As November comes to a close, we will finish harvesting all of our chickens for our winter inventory. Our chickens are “pasture raised,” which means they live outside all of their lives. Part of the benefit here is that they receive s significant portion of their diet from the bugs, seeds, and grass they eat on pasture (the rest of their diet is non-gmo grain mixture). However, when the snow flies and ground freezes it is difficult for the birds to receive this nourishment. Furthermore, they spend lots of energy staying warm and they don’t gain wait.
As a result, all of our poultry is harvested by the first of December. Other livestock, however, is more hardy. Below is a photo of some of our hogs last winter dining on turnips as the snow begins to fly. The hogs live outside all year long. They have a hut (like a giant doghouse) that they will pile into and keep each other warm. Think snuggling pigs. During the day they enjoy going outside and rooting around. We plant the turnips so that they have something to root up in the winter. For the hogs, the turnips are food. For us, they are helping to turn the soil and work their manure into the soil. It’s a win win for pasture management.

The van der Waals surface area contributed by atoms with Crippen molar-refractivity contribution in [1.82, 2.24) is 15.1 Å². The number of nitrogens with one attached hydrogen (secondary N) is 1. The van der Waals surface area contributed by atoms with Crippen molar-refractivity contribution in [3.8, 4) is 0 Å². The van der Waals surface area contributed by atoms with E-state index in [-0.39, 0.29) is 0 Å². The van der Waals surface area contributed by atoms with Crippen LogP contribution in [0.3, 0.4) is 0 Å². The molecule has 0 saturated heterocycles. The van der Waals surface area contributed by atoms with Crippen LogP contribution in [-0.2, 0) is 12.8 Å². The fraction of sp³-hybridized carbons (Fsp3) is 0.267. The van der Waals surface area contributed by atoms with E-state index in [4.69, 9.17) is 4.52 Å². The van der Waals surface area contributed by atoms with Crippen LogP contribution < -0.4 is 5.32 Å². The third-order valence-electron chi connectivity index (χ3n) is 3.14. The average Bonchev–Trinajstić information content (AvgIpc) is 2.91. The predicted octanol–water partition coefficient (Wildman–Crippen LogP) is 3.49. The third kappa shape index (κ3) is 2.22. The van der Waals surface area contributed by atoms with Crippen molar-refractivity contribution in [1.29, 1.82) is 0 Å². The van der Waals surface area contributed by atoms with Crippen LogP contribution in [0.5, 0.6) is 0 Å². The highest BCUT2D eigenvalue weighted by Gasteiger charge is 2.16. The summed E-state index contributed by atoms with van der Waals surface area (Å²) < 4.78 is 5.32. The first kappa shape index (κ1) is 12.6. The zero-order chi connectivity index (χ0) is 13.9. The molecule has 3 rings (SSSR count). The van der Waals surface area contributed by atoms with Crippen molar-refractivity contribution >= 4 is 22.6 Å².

Beef cattle are also quite hardy. While we try to finish most of our beef in the fall (for the same reason as the chickens, they spend a lot of energy staying warm), the beef can live outside all winter and even calve in the cold. They enjoy high energy hay blends in the winter to help them put on weight.
While there are windbreaks built to allow the cattle some protection from the elements, they tend to enjoy being out in the middle of the field despite the temperature. Last year we had one cow freshen (drop her calf) in the middle of February. We felt so bad for the little calf but he did just fine and he should be finishing out nicely by next summer.
This month we are busy harvesting Berkshire hogs and Angus beef to stock up for our winter shares. The butcher, Galen at Newswangers, has been working overtime to accommodate all our livestock (and our customer’s insatiable demand for bacon!) This is all in the midst of deer season when he is already busy processing hunters’ deer. When it rains it pours!